Mumbai: Private schools to mark black day against government

Oct 06, 2017, 17:11 IST | Pallavi Smart

All private unaided schools across India -- under their umbrella body, National Independent Schools Alliance (NISA) -- will put up black flags on their gates on October 12, to protest the increasing government interference in their day-to-day functio

Representational Pic
Representational Pic

All private unaided schools across India -- under their umbrella body, National Independent Schools Alliance (NISA) -- will put up black flags on their gates on October 12, to protest the increasing government interference in their day-to-day functioning.

The move comes after the extensive grilling of private schools over safety and security measures in schools. The schools claimed that there is no set of guidelines that can be considered as Standard Operating Procedure (SOP), and various government bodies have put up varied demands that are not always possible for schools to adhere to.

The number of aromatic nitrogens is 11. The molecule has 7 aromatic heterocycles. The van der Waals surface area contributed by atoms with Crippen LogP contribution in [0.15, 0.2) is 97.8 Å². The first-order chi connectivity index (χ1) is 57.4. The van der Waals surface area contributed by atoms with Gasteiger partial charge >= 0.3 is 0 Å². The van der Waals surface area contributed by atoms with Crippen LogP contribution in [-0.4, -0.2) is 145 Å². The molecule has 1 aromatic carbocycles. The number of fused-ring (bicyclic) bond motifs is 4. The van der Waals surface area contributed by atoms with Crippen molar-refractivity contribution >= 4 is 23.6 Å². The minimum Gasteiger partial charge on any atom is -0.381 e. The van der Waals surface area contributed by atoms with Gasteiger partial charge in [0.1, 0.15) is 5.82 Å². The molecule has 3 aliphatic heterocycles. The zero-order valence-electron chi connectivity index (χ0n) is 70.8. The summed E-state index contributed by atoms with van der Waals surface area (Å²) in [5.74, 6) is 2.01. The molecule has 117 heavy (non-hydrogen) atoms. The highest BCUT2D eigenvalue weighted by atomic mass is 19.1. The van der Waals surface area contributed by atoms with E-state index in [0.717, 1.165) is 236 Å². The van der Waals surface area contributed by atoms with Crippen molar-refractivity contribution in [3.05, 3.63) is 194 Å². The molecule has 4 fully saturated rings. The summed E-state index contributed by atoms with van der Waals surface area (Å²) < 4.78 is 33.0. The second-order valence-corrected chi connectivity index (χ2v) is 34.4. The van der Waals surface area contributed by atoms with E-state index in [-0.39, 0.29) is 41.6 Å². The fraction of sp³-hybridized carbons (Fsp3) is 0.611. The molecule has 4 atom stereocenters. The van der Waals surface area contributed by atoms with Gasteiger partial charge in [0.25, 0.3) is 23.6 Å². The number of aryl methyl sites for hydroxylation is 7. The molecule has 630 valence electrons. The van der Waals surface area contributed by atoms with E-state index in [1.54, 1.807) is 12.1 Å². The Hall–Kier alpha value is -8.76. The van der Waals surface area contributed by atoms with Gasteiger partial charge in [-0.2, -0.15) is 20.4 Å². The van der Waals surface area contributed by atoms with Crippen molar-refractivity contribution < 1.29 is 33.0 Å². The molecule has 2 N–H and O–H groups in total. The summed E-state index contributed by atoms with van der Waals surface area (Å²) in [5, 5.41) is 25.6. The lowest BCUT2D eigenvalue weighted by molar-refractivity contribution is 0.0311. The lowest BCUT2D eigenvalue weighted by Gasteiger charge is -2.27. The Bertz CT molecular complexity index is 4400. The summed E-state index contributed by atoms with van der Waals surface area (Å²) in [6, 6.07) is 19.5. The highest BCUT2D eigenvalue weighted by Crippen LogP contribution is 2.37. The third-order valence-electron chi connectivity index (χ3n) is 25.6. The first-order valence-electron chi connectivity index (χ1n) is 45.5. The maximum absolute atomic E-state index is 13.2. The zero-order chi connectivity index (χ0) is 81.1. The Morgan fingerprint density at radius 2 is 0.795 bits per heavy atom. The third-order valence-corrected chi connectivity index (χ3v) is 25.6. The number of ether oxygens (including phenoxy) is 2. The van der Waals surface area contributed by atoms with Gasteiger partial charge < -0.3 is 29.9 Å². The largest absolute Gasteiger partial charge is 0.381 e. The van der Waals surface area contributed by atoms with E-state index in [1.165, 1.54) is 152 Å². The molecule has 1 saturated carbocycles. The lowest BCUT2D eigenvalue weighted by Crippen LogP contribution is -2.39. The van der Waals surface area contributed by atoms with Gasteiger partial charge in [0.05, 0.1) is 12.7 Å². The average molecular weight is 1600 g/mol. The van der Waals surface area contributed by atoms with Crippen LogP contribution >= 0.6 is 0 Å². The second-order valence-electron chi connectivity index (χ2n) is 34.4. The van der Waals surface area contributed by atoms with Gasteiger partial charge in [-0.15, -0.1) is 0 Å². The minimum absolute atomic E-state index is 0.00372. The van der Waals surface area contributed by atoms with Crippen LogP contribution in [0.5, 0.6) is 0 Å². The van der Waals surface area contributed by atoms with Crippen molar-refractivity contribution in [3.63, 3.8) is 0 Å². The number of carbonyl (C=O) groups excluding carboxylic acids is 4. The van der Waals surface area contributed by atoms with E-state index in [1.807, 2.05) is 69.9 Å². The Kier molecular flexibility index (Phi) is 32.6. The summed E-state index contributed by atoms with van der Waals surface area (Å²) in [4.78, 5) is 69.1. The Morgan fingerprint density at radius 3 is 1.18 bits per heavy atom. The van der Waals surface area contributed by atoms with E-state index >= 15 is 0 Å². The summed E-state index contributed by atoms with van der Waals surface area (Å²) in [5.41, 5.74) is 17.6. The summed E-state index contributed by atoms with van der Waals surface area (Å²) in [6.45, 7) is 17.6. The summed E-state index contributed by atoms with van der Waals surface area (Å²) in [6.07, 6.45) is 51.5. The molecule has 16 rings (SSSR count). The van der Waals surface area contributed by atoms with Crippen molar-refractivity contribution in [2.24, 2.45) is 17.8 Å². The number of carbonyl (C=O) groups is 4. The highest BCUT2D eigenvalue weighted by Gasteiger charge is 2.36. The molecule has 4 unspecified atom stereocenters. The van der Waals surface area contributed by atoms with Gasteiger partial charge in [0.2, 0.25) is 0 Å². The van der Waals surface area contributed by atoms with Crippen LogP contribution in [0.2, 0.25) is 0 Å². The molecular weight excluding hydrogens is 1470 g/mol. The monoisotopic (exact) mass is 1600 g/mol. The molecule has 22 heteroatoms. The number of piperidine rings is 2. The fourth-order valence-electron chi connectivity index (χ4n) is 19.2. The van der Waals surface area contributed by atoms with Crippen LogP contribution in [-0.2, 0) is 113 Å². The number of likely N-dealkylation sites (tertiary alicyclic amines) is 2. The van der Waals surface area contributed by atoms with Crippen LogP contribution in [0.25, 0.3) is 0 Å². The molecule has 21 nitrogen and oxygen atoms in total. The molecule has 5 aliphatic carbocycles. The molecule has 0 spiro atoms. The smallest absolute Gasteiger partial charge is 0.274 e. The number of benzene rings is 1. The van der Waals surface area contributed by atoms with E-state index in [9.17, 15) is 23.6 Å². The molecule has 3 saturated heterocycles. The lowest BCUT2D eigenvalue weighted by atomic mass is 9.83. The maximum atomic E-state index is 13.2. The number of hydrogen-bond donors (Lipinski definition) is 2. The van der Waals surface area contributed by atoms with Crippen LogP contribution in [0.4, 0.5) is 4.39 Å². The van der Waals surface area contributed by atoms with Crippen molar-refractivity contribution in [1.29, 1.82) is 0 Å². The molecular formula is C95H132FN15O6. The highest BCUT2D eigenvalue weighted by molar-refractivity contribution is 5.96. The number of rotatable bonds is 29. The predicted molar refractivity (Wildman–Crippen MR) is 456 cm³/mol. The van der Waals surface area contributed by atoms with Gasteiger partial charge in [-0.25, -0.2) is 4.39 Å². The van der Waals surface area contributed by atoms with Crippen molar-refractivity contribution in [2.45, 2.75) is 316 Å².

The largest association of budgeted private schools across India, NISA, has decided to mark October 12 as black day in protest. The body, which has around 60,000 schools across the country as members, has decided to continue operations as usual, but with black flags on school gates, and staff wearing black ribbons.

"It appears that the government has an anti-private school agenda, especially against those imparting quality education at affordable rates. This has to change, otherwise, schools like ours will be forced to shut, leaving no affordable good-schooling options for children," said Amit Chandra, national coordinator of NISA.

Following the horrific murder of a student at Ryan International School in Gurugram, concerns have been raised over the safety and security of all schoolchildren. "There is continuous harassment by government bodies, starting from forcing free schooling of underprivileged children under the Right To Education Act to unattainable safety goals in the absence of one standard set of guidelines. All this is only leading to confusion. There is dire need for a uniform set of rules," Chandra added.

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